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Agonistic targeting of TLR1/TLR2 induces p38 MAPK-dependent apoptosis and NFκB-dependent differentiation of AML cells

Eriksson, Mia LU ; Peña-Martínez, Pablo LU ; Ramakrishnan, Ramprasad LU ; Chapellier, Marion LU ; Högberg, Carl LU ; Glowacki, Gabriella; Orsmark-Pietras, Christina LU ; Velasco-Hernández, Talía LU ; Lazarević, Vladimir Lj and Juliusson, Gunnar LU , et al. (2017) In Blood Advances 1(23). p.2046-2057
Abstract

Acute myeloid leukemia (AML) is associated with poor survival, and there is a strong need to identify disease vulnerabilities that might reveal new treatment opportunities. Here, we found that Toll-like receptor 1 (TLR1) and TLR2 are upregulated on primary AML CD34+CD38-cells relative to corresponding normal bone marrow cells. Activating the TLR1/TLR2 complex by the agonist Pam3CSK4 inMLL-AF9-driven human AML resulted in induction of apoptosis by p38 MAPK-dependent activation of Caspase 3 and myeloid differentiation in a NFκB-dependent manner. By using murineTrp53
-/-
MLL-AF9AML cells, we demonstrate that p53 is dispensable for Pam3CSK4-induced apoptosis and differentiation. Moreover, murineAML1-ETO9a-driven AML cells also... (More)

Acute myeloid leukemia (AML) is associated with poor survival, and there is a strong need to identify disease vulnerabilities that might reveal new treatment opportunities. Here, we found that Toll-like receptor 1 (TLR1) and TLR2 are upregulated on primary AML CD34+CD38-cells relative to corresponding normal bone marrow cells. Activating the TLR1/TLR2 complex by the agonist Pam3CSK4 inMLL-AF9-driven human AML resulted in induction of apoptosis by p38 MAPK-dependent activation of Caspase 3 and myeloid differentiation in a NFκB-dependent manner. By using murineTrp53
-/-
MLL-AF9AML cells, we demonstrate that p53 is dispensable for Pam3CSK4-induced apoptosis and differentiation. Moreover, murineAML1-ETO9a-driven AML cells also were forced into apoptosis and differentiation on TLR1/TLR2 activation, demonstrating that the antileukemic effects observed were not confined toMLL-rearranged AML. We further evaluated whether Pam3CSK4 would exhibit selective antileukemic effects. Ex vivo Pam3CSK4 treatment inhibited murine and human leukemia-initiating cells, whereas murine normal hematopoietic stem and progenitor cells (HSPCs) were relatively less affected. Consistent with these findings, primary human AML cells across several genetic subtypes of AML were more vulnerable for TLR1/TLR2 activation relative to normal human HSPCs. In theMLL-AF9AML mouse model, treatment with Pam3CSK4 provided proof of concept for in vivo therapeutic efficacy. Our results demonstrate that TLR1 and TLR2 are upregulated on primitive AML cells and that agonistic targeting of TLR1/TLR2 forces AML cells into apoptosis by p38 MAPK-dependent activation of Caspase 3, and differentiation by activating NFκB, thus revealing a new putative strategy for therapeutically targeting AML cells.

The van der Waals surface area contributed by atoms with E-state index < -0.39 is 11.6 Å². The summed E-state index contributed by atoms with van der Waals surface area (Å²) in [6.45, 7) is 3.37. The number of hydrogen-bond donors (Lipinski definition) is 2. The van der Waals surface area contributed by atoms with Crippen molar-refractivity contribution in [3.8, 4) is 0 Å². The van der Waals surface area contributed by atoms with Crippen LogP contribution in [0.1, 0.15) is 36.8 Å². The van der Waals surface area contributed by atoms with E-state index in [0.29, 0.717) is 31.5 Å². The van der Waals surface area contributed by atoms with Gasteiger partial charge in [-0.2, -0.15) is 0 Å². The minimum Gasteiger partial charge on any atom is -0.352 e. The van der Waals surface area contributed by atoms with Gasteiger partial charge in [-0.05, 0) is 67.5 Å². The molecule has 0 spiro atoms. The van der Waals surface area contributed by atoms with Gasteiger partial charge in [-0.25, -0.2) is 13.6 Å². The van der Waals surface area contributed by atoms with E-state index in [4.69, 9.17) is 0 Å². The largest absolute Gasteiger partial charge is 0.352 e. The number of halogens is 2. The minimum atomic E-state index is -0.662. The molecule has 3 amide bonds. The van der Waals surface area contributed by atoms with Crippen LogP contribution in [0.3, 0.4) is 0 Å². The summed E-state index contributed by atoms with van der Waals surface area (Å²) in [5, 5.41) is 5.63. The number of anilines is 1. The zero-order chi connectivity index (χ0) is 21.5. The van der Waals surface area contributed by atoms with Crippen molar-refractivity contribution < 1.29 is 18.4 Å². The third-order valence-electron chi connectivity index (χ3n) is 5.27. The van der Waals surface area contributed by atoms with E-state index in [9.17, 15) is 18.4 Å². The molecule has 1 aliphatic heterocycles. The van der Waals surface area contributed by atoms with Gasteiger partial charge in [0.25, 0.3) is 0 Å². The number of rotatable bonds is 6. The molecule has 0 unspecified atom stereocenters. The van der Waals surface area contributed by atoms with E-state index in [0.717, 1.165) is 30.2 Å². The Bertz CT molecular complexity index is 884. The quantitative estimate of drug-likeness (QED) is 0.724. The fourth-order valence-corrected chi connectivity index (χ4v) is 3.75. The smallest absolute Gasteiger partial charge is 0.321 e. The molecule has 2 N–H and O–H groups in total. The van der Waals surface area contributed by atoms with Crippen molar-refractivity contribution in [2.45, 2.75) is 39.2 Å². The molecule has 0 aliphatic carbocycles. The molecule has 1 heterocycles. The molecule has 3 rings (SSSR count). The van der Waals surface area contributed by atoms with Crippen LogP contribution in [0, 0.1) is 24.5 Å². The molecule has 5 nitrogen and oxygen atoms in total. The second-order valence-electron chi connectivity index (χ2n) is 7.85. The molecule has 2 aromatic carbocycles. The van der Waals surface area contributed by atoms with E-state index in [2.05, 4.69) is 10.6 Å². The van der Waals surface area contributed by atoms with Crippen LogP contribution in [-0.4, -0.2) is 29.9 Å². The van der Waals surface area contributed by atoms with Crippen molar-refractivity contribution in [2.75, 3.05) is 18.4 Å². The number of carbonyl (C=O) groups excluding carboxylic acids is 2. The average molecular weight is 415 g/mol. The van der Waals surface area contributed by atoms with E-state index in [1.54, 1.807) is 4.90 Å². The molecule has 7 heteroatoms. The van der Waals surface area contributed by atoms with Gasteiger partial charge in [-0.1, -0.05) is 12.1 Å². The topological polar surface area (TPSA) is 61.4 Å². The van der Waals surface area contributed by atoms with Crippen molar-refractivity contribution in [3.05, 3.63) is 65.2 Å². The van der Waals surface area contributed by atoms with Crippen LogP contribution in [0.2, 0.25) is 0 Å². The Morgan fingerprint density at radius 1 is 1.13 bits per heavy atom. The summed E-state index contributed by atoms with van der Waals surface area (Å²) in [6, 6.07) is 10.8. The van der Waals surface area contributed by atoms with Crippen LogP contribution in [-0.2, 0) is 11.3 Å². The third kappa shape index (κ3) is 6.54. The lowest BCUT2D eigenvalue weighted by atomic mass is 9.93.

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@article{7a8a6bb5-7b19-4356-8cf5-1403f7ec53ee,
  abstract     = {<p>Acute myeloid leukemia (AML) is associated with poor survival, and there is a strong need to identify disease vulnerabilities that might reveal new treatment opportunities. Here, we found that Toll-like receptor 1 (TLR1) and TLR2 are upregulated on primary AML CD34+CD38-cells relative to corresponding normal bone marrow cells. Activating the TLR1/TLR2 complex by the agonist Pam3CSK4 inMLL-AF9-driven human AML resulted in induction of apoptosis by p38 MAPK-dependent activation of Caspase 3 and myeloid differentiation in a NFκB-dependent manner. By using murineTrp53<br>
 -/-<br>
 MLL-AF9AML cells, we demonstrate that p53 is dispensable for Pam3CSK4-induced apoptosis and differentiation. Moreover, murineAML1-ETO9a-driven AML cells also were forced into apoptosis and differentiation on TLR1/TLR2 activation, demonstrating that the antileukemic effects observed were not confined toMLL-rearranged AML. We further evaluated whether Pam3CSK4 would exhibit selective antileukemic effects. Ex vivo Pam3CSK4 treatment inhibited murine and human leukemia-initiating cells, whereas murine normal hematopoietic stem and progenitor cells (HSPCs) were relatively less affected. Consistent with these findings, primary human AML cells across several genetic subtypes of AML were more vulnerable for TLR1/TLR2 activation relative to normal human HSPCs. In theMLL-AF9AML mouse model, treatment with Pam3CSK4 provided proof of concept for in vivo therapeutic efficacy. Our results demonstrate that TLR1 and TLR2 are upregulated on primitive AML cells and that agonistic targeting of TLR1/TLR2 forces AML cells into apoptosis by p38 MAPK-dependent activation of Caspase 3, and differentiation by activating NFκB, thus revealing a new putative strategy for therapeutically targeting AML cells.</p>},
  author       = {Eriksson, Mia and Peña-Martínez, Pablo and Ramakrishnan, Ramprasad and Chapellier, Marion and Högberg, Carl and Glowacki, Gabriella and Orsmark-Pietras, Christina and Velasco-Hernández, Talía and Lazarević, Vladimir Lj and Juliusson, Gunnar and Cammenga, Jörg and Mulloy, James C and Richter, Johan and Fioretos, Thoas and Ebert, Benjamin L and Järås, Marcus},
  issn         = {2473-9529},
  language     = {eng},
  month        = {10},
  number       = {23},
  pages        = {2046--2057},
  publisher    = {American Society of Hematology},
  series       = {Blood Advances},
  title        = {Agonistic targeting of TLR1/TLR2 induces p38 MAPK-dependent apoptosis and NFκB-dependent differentiation of AML cells},
  url          = {http://dx.doi.org/10.1182/bloodadvances.2017006148},
  volume       = {1},
  year         = {2017},
}